Toolbar Delight. In this article we explain how and why… | by Juhani Lehtimäki

In this article we explain how and why we did our Social Steps app custom toolbar from implementation point of view.

Adding delightful details to your user interface is a great way to push your app above competition (assuming, of course, that all the important functionality exists and is well designed).

Toolbar is a playground on Android. We decided to fully utilise it in playful but meaningful animations and state changes.

The design for this feature, like for the rest of the Social Steps app, was done by Pierluigi Rufo. Pier has promissed to write about the design side in much more detail soon. Stay tuned!

Android’s UI framework is extremely powerful and flexible. If you take the time to learn what you can do with it you’ll be adding a very powerful tool to your toolbox. Personally, I believe native Android UI being the most powerful prototyping tool currently available. Nearly everything your designer comes up with you can implement in matter of hours (or at least create an approximation of the intended feature).

This flexibility extends to proper, scalable, implementations of production-ready features. In our Social Steps app the toolbar was the obvious place where to push the brand and user delight aspects of the app.

To maintain scalability, scrolling containers are very commonplace in Android screens. So much so that Google introduces special components for developers to be able to add interesting and useful behaviour to the Android toolbar: AppBarLayout and CollapsingToolbarLayout.

With the two above components and a small custom view it’s possible to work magic on your toolbar design.

AppBarLayout.OnOffsetChangedListener

This is the tool you can use to get a handle to events when user scrolls your main view (collapses your toolbar).

This code is in my main Activity but it works as well in a Fragment if your toolbar is defined in one.

appbarLayout.addOnOffsetChangedListener(object : AppBarLayout.OnOffsetChangedListener {
internal var scrollRange = -1

override fun onOffsetChanged(appBarLayout: AppBarLayout, verticalOffset: Int) {
//Initialize the size of the scroll
if (scrollRange == -1) {
scrollRange = appBarLayout.totalScrollRange
}

val scale = 1 + verticalOffset / scrollRange.toFloat()

toolbarArcBackground.setScale(scale)

if (scale <= 0) {
appbarLayout.elevation = toolbarElevation
} else {
appbarLayout.elevation = 0f
}

}
})

This code has a very simple responsibility -> calculate the current scale of the scrolling container in terms of percentage. This code has no idea what it is used for but it simply calculates it and passes the value to my custom view (see below).

Ah, also. This code takes care of the toolbar elevation when the whole toolbar is collapsed.

The layout simple (this probably could be optimised a bit). My custom ToolbarArcBackground is what does most of the heavy lifting here. Rest are either standard Android.. Other than the NonClickableToolbar which is needed here to make the collapsing toolbar work. It doesn’t do anything else.

<?xml version="1.0" encoding="utf-8"?>
<FrameLayout xmlns:android="http://schemas.android.com/apk/res/android"
xmlns:app="http://schemas.android.com/apk/res-auto"
xmlns:tools="http://schemas.android.com/tools"
android:id="@+id/rootLayout"
android:layout_width="match_parent"
android:layout_height="match_parent"
android:background="@color/content_background"
>

<android.support.design.widget.CoordinatorLayout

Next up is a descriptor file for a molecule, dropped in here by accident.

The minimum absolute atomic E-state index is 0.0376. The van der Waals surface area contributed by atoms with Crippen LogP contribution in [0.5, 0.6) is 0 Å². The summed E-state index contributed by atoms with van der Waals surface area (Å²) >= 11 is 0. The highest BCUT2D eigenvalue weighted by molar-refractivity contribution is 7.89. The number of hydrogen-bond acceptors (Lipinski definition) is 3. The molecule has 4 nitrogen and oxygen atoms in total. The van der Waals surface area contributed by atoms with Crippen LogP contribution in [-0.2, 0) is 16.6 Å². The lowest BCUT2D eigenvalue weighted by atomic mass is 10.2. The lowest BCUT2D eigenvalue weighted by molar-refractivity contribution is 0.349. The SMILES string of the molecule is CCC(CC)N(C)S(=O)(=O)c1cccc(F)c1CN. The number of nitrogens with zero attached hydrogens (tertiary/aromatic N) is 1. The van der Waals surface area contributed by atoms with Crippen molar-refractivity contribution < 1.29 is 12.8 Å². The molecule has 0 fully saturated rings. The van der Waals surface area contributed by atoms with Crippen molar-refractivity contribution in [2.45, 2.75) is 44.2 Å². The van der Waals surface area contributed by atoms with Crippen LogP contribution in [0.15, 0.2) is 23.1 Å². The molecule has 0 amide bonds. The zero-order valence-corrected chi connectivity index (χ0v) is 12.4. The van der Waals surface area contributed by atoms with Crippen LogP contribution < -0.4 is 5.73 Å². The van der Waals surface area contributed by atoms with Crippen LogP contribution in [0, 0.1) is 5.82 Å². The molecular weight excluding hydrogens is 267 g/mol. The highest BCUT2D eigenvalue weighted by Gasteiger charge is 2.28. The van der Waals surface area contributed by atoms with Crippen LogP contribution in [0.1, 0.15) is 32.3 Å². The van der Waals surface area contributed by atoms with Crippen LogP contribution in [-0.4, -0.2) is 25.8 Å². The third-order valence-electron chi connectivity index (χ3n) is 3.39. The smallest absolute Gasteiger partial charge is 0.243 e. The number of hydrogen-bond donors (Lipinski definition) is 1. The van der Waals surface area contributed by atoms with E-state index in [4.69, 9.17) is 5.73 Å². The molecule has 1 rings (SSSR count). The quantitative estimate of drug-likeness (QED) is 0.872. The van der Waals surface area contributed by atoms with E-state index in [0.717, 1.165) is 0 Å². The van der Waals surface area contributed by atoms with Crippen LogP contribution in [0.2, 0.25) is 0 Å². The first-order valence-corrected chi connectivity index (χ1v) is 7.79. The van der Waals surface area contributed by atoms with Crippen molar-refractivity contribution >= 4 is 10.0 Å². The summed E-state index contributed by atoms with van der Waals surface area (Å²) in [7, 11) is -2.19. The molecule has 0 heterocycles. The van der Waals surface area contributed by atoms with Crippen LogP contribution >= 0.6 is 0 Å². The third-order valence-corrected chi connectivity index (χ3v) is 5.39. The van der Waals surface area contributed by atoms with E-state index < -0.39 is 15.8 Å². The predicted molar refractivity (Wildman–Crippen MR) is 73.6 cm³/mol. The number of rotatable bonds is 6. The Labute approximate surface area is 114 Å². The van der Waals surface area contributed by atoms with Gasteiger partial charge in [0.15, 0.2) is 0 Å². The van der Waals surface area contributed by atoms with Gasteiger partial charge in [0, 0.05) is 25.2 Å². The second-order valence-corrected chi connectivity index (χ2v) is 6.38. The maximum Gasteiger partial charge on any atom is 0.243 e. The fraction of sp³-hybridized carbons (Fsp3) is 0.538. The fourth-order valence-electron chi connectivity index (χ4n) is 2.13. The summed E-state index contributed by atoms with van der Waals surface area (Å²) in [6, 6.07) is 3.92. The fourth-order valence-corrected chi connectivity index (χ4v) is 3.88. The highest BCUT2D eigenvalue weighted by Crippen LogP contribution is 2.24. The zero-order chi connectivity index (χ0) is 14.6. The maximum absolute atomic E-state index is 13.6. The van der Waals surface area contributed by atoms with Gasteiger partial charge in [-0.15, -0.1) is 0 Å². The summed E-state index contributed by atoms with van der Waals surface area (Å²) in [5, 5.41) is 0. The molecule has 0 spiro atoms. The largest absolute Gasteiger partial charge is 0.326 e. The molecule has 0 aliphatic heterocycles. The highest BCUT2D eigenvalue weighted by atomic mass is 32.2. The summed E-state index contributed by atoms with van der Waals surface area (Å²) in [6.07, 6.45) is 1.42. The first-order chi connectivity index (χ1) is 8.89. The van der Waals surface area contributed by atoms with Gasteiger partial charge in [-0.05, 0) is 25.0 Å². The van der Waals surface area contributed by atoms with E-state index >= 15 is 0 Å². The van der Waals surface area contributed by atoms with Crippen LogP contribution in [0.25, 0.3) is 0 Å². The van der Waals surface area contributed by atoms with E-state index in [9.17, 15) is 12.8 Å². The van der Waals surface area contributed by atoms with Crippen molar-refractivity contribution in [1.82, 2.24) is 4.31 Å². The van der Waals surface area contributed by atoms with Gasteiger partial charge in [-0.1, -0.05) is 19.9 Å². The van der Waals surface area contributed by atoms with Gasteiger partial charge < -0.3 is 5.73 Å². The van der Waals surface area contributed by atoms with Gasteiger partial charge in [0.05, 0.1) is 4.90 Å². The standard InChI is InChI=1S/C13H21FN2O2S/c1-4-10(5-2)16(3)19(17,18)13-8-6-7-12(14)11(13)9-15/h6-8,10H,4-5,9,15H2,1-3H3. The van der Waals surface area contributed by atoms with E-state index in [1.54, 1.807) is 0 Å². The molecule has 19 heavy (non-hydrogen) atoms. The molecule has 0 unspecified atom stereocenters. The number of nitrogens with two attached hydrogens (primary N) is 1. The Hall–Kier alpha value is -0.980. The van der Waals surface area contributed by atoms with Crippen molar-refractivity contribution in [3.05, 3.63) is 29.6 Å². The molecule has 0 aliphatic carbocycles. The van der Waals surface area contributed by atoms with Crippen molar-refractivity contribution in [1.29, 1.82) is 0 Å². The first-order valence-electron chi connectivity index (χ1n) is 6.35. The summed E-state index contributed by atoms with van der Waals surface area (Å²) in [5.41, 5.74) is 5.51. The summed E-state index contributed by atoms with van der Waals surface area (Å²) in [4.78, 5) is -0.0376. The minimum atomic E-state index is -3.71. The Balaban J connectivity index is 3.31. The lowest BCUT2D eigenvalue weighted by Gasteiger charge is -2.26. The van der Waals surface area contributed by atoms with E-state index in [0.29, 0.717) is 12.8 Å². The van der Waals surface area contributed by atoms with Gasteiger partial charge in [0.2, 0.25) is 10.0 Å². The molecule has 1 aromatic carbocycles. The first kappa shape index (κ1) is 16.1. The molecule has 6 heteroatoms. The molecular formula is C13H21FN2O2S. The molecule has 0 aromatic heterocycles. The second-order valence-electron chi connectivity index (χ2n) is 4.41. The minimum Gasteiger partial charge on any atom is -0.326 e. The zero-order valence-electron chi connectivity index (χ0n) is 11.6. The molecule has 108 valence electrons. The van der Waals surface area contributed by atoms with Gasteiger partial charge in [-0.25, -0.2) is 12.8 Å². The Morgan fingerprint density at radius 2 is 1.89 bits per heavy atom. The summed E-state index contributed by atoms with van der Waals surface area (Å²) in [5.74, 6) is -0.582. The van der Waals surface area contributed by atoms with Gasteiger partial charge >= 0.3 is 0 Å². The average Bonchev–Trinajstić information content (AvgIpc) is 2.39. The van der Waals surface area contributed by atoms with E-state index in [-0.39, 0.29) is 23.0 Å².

android:layout_width="match_parent"
android:layout_height="match_parent"
>

<android.support.design.widget.AppBarLayout
android:id="@+id/appbarLayout"
android:layout_width="match_parent"
android:layout_height="wrap_content"
app:elevation="0dp"
>

<android.support.design.widget.CollapsingToolbarLayout
android:id="@+id/collapsing_toolbar"
android:layout_width="match_parent"
android:layout_height="wrap_content"
android:fitsSystemWindows="true"
app:layout_scrollFlags="scroll|exitUntilCollapsed"
>

<FrameLayout
android:id="@+id/collapsing_content"
android:layout_width="match_parent"
android:layout_height="160dp"
app:layout_collapseMode="pin"
>

<com.socialstepsapp.socialsteps.widget.
ToolbarArcBackground
android:id="@+id/toolbarArcBackground"
android:layout_width="match_parent"
android:layout_height="match_parent"
android:background=
"@color/content_background"
/>

</FrameLayout>

<com.socialstepsapp.socialsteps.widget.
NonClickableToolbar
android:layout_width="match_parent"
android:layout_height="?attr/actionBarSize"
android:layout_marginTop="24dp"
/>

</android.support.design.widget.CollapsingToolbarLayout>

</android.support.design.widget.AppBarLayout>

<android.support.v4.widget.NestedScrollView
android:id="@+id/scroll_view"
android:layout_width="match_parent"
android:layout_height="match_parent"
android:fillViewport="true"
app:layout_behavior=
"@string/appbar_scrolling_view_behavior"
>

<!-- Here's some views of the app logic -->
</android.support.v4.widget.NestedScrollView>
</android.support.design.widget.CoordinatorLayout>

<android.support.v7.widget.Toolbar
android:id="@+id/toolbar"
android:layout_width="match_parent"
android:layout_height="?attr/actionBarSize"
android:layout_marginTop="24dp"
android:background="#00000000"
android:elevation="0dp"
>

<!-- Here's couple of irrelevant views ->

</android.support.v7.widget.Toolbar>
</FrameLayout>

ToolbarArcBackground Custom View is where the magic happens. It’s a fairly simple subclass of the Android View. As we already have a component delivering us the scale (see above) only thing we need to do is to figure out how to draw what we want.

I experimented few different approaches to get the arc done well. My first approach was to use a Path to cut out the bottom part of my canvas. Unfortunately, it didn’t seem to be possible to make the path use anti-aliasing and the edge become jagged.

As with many things with UI details the best way often is the simplest.. i.e. cheating.

I took advantage of the fact that the main screen background was constant colour. The simple answer is to draw a white ellipse on top of everything else done in the toolbar content. 🙂

An ellipse arcs off too sharp at the pointy ends so to avoid this I actually draw the ellipse slightly outside the view bounds on left and right.